Said another: “I learned to ration my questions—enough to let him know I was still interested in his life but not so many that he would withdraw.”

7) They walked the walk (because we’re being watched way more than we think).

I was surprised how many of the moms mentioned being sticklers for manners: requiring please and thank you around the house, making kids write thank-you notes, showing them through their own example how to treat others with respect and as equals, practicing what goes into a good first impression.

Most made object lessons out of family outings, volunteering, church life—or family dinners: “Everybody worries about gluten and organics and GMOs but really, what your kids eat matters less than where they eat (with you) and how they eat (without TV on in the background or phones in their laps).”

“We tried to show that you never treat another person as though they are beneath you, no matter their job, age, looks, what have you.”

“We picked a different volunteer project every year, like delivering Meals on Wheels.”

8) Yeah, they made education a priority (but grades? not so much).

These were moms whose kids had made it to college. Not surprising, then, that they emphasized school all along. Most mentioned rules about getting homework and music practice in before friends and sports.


Nobody credited obsessing about A’s. “No college asks to see your elementary school GPA.”

Even a self-described Tiger Mom said, “Though both my husband and I both have master’s degrees, our emphasis was on being a well-rounded student with a balanced social life, not getting straight A’s or near perfect SAT scores.”

When her daughter would get stressed, she said, “I found myself carving out time to schedule pedicures with her and would practically force her to go to her favorite place for lunch or dinner or kidnap her to take a break and get frozen yogurt.”

And here’s what they said wasn’t worth the trouble:

When I asked these same moms what they wish they hadn’t spent so much time worrying about, their answers came even faster:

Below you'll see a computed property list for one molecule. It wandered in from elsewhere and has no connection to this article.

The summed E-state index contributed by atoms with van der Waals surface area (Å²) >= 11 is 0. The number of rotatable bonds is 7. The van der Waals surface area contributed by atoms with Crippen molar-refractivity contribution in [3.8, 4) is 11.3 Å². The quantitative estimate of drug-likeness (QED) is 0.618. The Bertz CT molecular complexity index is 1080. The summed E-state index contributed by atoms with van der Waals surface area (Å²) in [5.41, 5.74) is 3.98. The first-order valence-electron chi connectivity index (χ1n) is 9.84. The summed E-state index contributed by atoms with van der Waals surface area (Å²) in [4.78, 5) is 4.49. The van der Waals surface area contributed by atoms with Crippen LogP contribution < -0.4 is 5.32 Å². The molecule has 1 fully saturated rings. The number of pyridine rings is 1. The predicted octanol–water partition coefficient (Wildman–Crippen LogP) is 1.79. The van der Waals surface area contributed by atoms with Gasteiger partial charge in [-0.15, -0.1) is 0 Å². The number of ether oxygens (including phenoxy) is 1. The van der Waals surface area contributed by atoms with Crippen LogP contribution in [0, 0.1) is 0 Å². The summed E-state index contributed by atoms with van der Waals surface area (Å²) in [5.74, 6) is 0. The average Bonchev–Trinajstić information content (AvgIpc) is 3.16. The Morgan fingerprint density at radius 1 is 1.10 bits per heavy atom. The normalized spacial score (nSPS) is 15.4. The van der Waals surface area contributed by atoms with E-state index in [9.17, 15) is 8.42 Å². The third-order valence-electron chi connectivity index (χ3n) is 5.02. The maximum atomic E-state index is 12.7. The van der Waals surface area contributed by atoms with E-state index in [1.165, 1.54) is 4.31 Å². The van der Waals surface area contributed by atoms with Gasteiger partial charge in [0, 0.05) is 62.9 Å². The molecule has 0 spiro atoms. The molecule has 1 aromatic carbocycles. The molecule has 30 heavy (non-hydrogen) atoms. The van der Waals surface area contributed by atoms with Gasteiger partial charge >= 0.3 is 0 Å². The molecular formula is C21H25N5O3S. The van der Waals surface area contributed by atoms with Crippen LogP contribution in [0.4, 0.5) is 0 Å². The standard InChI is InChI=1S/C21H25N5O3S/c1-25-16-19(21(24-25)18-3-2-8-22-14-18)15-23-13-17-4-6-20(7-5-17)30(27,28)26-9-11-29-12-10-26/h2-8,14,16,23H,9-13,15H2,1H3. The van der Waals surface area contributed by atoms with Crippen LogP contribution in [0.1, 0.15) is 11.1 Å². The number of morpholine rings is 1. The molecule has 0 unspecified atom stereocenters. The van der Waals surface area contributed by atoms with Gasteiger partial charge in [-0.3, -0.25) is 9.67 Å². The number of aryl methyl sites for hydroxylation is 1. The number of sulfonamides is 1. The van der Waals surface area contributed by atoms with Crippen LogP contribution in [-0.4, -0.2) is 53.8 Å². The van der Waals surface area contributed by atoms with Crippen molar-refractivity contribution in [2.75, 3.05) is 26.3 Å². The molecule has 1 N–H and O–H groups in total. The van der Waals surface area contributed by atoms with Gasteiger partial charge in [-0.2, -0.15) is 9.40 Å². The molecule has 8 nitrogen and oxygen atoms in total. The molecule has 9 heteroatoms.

• “What the delivery room looked like.”
  • “Obsessing over milestones (not toilet trained by 3, not walking by 13 months, mastering a two-wheeler later than somebody else…). Pay attention, but don’t obsess.”
  • “The length of time I breastfed.”
  • “Guilt over using a playpen.”
  • “Giving way too much thought to the perfect developmental toy—those black-and-white things to hang over a baby’s crib!”
  • “Worrying about Barbie.”
  • “Working mother guilt! They don’t even remember that I worked full-time and are proud that I have a career I love.”
  • “Coat-vs.-no-coat battles! Kids don’t catch colds from cold weather. I finally gave up.”
  • “Haircuts! You can still be smart, admired, and well respected even if you don’t have a haircut!”
  • “Holiday shopping, wrapping, and baking—nobody remembers if I made three kinds of cookies or two. I wanted to create memories for my sons, but I think some were memories of stress.”

To which I’d add: Don’t worry so much in general!

I’m not even a worrier by nature, but I’ve put in plenty of time at it. Time that could have been spent on more fun things. Like just hanging out with my kids—and my mom friends.

Photos from top: Nazareth College/Flickr, Marshall Foster/Flickr, Brad Flickinger/Flickr, Lance Fisher/Flickr, Pison Hu/Flickr, Dave Parker/Flickr

By | 2017-08-31T14:00:03+00:00 September 8th, 2016|Baby, Expecting, Grade-schooler, Preschooler, Teen, Toddler, Tween, Young Adult|

About the Author:

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Content chief Paula Spencer Scott is a mom of 4 and step-mom of 2—and the author or co-author of more than a dozen books about parenting, health, and eldercare, including Bright From the StartThe Happiest Toddler on the BlockLike Mother, Like Daughter; and Surviving Alzheimer’s.